What follows is a fascinating piece of research, and a frustrating read. Despite addressing all the right aspects of ISIL’s ideological content to understand its power, Wood’s argument is guided by the wrong question: “How Islamic is ISIL?” For him, denial of ISIL’s Islamic nature is why we fail to understand it. The analytical pitfalls of quantifying “Islamic-ness” should be self-explanatory. Are some of Islam’s 1.6 billion practitioners less Muslim than others if they are less violent? How do we explain the religious devotion of politically “quietest” Salafism, compared to the British ISIL fighters who purchased Islam for Dummies pre-departure? This is not to say that religion is irrelevant in the analysis of ISIL. ISIL uses Islam as an existential anchor, so its actions have to be influenced by it in order to work. It also freely capitalizes on global Islamist sentiment. But to say the whole structure is uniquely, potently Islamic is not just a logical fallacy, but part of the very illusion that sustains loyalty to it. Actually, the features that Wood claims represent ISIL’s Islamic orthodoxy – its obsession with “purity” and the apocalyptic prophecy it stakes its claim on – have “been done,” and not just by Islamists. This is revealed by comparing ISIL with another notoriously violent army, led by another self-styled holy man.

ISIL and the Lord’s Resistance Army (LRA) represent grabs for power, but power of a cosmic kind, beyond what human society can grant them. In examining both, I suggest a word substitution. The ways in which ISIL works, to extraordinary success, are not uniquely Islamic. They are uniquely “cultic.” And to examine ISIL as a cult is to see chinks in its armor. ISIL’s territory may be shrinking, but that alone won’t kill the loyalties of its cadres, nor slow the spread of its bloody sectarian ideology. In ISIL, as in the LRA, knowledge is power. If we can challenge the leaders’ tight hold on that power, ISIL’s ideological grip on its fighters might just begin to crumble…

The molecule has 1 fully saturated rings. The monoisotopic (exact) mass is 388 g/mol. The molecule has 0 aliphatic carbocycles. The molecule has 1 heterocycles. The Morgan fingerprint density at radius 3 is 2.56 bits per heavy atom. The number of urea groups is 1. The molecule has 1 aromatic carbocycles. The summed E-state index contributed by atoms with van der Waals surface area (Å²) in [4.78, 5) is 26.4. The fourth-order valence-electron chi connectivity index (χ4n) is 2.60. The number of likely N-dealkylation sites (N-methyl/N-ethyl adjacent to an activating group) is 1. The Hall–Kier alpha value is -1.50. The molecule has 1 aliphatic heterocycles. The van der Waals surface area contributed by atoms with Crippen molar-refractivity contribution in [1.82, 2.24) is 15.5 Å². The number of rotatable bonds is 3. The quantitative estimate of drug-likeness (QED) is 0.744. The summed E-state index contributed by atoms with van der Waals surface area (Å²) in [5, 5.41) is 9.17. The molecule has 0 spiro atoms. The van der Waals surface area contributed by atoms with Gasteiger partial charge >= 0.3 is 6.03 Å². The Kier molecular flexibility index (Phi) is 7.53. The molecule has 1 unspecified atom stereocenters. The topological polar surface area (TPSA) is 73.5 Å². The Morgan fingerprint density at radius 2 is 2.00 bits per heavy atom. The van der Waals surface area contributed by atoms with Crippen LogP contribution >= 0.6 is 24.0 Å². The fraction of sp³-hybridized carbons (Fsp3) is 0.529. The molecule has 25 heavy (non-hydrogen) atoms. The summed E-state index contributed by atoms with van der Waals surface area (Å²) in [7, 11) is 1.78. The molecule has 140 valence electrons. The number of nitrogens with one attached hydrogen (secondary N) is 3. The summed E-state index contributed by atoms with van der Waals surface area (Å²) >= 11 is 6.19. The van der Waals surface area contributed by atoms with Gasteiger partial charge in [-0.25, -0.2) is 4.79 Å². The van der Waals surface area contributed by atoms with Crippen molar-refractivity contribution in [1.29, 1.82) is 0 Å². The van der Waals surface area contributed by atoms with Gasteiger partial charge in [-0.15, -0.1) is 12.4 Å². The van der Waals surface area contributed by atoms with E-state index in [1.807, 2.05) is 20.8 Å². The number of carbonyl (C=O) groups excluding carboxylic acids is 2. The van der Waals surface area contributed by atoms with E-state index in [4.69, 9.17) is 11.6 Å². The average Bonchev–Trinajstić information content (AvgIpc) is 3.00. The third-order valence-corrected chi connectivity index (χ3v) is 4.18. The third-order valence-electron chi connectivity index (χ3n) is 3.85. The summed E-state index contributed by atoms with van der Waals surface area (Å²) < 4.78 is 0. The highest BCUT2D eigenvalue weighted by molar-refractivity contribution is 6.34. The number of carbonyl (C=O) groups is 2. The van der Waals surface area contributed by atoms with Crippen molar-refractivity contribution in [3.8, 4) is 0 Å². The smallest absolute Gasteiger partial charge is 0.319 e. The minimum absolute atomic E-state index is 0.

The Republican Party, inebriated with tea partisanship, seems to shoot itself in its elephantine trunk in attracting presidential candidates. This certainly worked to Romney’s favor last time around, as he certainly looked far more presidential than “what-was-the-third-one” Rick Perry, Call 999 and pay your taxes Mr. Cain, Sarah “I can see Alaska from my bedroom” Palin, Ron “I will run even when I am in my grave” Paul and the other circus acts that paraded through the primaries in 2012. Once again we are seeing a run (at the mouth some times) of former Governor and Fox News celebrity Mike Huckabee. He is apparently willing to overlook the fact that having two presidents from the state of Arkansas within only a couple of decades is going against Las Vegas odds. But here he is again, hitting the mash potato and Bible verse quoting circuit and about as Iowa bound as a candidate can get.

The latest bit of Huckabeeswax has a nasty sting to it. Echoing the Gold Meir canard that there are no “Palestinians” on his most recent Bible Land tour (I suspect that Huckabee is guilty of not reading Twain’s Innocents Abroad), the Arkansas traveler said that there aint no such thing (well he is reported to have said “is” no such thing but who knows what the meaning of “is” really is) as a Palestinian. “The idea that they have a long history, dating back hundreds or thousands of years, is not true,” Huckabee said.

So if there are no “Palestinians” but only “Arabs” who made up the term to spite Israel and drive them into the sea, who exactly was living in Eretz Israel before 1948. Here are some scenarios. (more…)


Let’s hope that in another decade we will be back to this ISIS (Isis depicted with outstretched wings (wall painting, c. 1360 BCE) and be thankful the carnage of the current ISIS is past

In the media, cyberspace, Facebook, Twitter and just about everywhere punditry is pandered to we are hearing experts expound on what ISIS really is and really wants. One of the latest broadsides is an article in the Atlantic by the journalist Graeme Wood, who pieces together quotes from scholars with comments of a couple of ISIS supporters he talked with in London and Melbourne. Here is how the Atlantic keyworded the article:

The Islamic State is no mere collection of psychopaths. It is a religious group with carefully considered beliefs, among them that it is a key agent of the coming apocalypse. Here’s what that means for its strategy—and for how to stop it.

And if one reads further on, the following claim is made: